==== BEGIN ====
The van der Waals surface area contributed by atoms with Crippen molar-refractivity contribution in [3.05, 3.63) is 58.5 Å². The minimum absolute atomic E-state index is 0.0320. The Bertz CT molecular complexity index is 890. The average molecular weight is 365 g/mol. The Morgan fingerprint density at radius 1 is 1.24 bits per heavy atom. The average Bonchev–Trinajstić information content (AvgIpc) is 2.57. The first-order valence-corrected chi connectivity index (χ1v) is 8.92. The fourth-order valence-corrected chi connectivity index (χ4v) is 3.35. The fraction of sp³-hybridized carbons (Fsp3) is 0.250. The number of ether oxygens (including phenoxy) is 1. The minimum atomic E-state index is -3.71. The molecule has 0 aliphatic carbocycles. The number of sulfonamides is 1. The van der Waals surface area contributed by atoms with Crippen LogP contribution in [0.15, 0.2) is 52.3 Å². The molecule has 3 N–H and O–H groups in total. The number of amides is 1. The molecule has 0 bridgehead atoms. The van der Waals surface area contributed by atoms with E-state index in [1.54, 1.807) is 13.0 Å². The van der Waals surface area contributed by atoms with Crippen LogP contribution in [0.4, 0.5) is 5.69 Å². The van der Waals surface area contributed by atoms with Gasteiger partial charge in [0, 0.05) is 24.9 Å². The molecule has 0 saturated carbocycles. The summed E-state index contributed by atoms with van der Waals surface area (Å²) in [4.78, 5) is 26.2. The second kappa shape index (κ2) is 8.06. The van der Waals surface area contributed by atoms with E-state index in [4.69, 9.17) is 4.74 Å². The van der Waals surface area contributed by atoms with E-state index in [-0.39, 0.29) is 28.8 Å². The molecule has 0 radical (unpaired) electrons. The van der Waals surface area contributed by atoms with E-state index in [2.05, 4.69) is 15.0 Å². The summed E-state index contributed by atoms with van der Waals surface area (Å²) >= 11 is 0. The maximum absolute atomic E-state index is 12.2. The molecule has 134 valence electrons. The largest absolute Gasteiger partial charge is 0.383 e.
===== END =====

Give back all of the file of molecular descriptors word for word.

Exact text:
The van der Waals surface area contributed by atoms with Crippen molar-refractivity contribution in [3.05, 3.63) is 58.5 Å². The minimum absolute atomic E-state index is 0.0320. The Bertz CT molecular complexity index is 890. The average molecular weight is 365 g/mol. The Morgan fingerprint density at radius 1 is 1.24 bits per heavy atom. The average Bonchev–Trinajstić information content (AvgIpc) is 2.57. The first-order valence-corrected chi connectivity index (χ1v) is 8.92. The fourth-order valence-corrected chi connectivity index (χ4v) is 3.35. The fraction of sp³-hybridized carbons (Fsp3) is 0.250. The number of ether oxygens (including phenoxy) is 1. The minimum atomic E-state index is -3.71. The molecule has 0 aliphatic carbocycles. The number of sulfonamides is 1. The van der Waals surface area contributed by atoms with Crippen LogP contribution in [0.15, 0.2) is 52.3 Å². The molecule has 3 N–H and O–H groups in total. The number of amides is 1. The molecule has 0 bridgehead atoms. The van der Waals surface area contributed by atoms with E-state index in [1.54, 1.807) is 13.0 Å². The van der Waals surface area contributed by atoms with Crippen LogP contribution in [0.4, 0.5) is 5.69 Å². The van der Waals surface area contributed by atoms with Gasteiger partial charge in [0, 0.05) is 24.9 Å². The molecule has 0 saturated carbocycles. The summed E-state index contributed by atoms with van der Waals surface area (Å²) in [4.78, 5) is 26.2. The second kappa shape index (κ2) is 8.06. The van der Waals surface area contributed by atoms with E-state index in [4.69, 9.17) is 4.74 Å². The van der Waals surface area contributed by atoms with E-state index in [-0.39, 0.29) is 28.8 Å². The molecule has 0 radical (unpaired) electrons. The van der Waals surface area contributed by atoms with E-state index in [2.05, 4.69) is 15.0 Å². The summed E-state index contributed by atoms with van der Waals surface area (Å²) >= 11 is 0. The maximum absolute atomic E-state index is 12.2. The molecule has 134 valence electrons. The largest absolute Gasteiger partial charge is 0.383 e.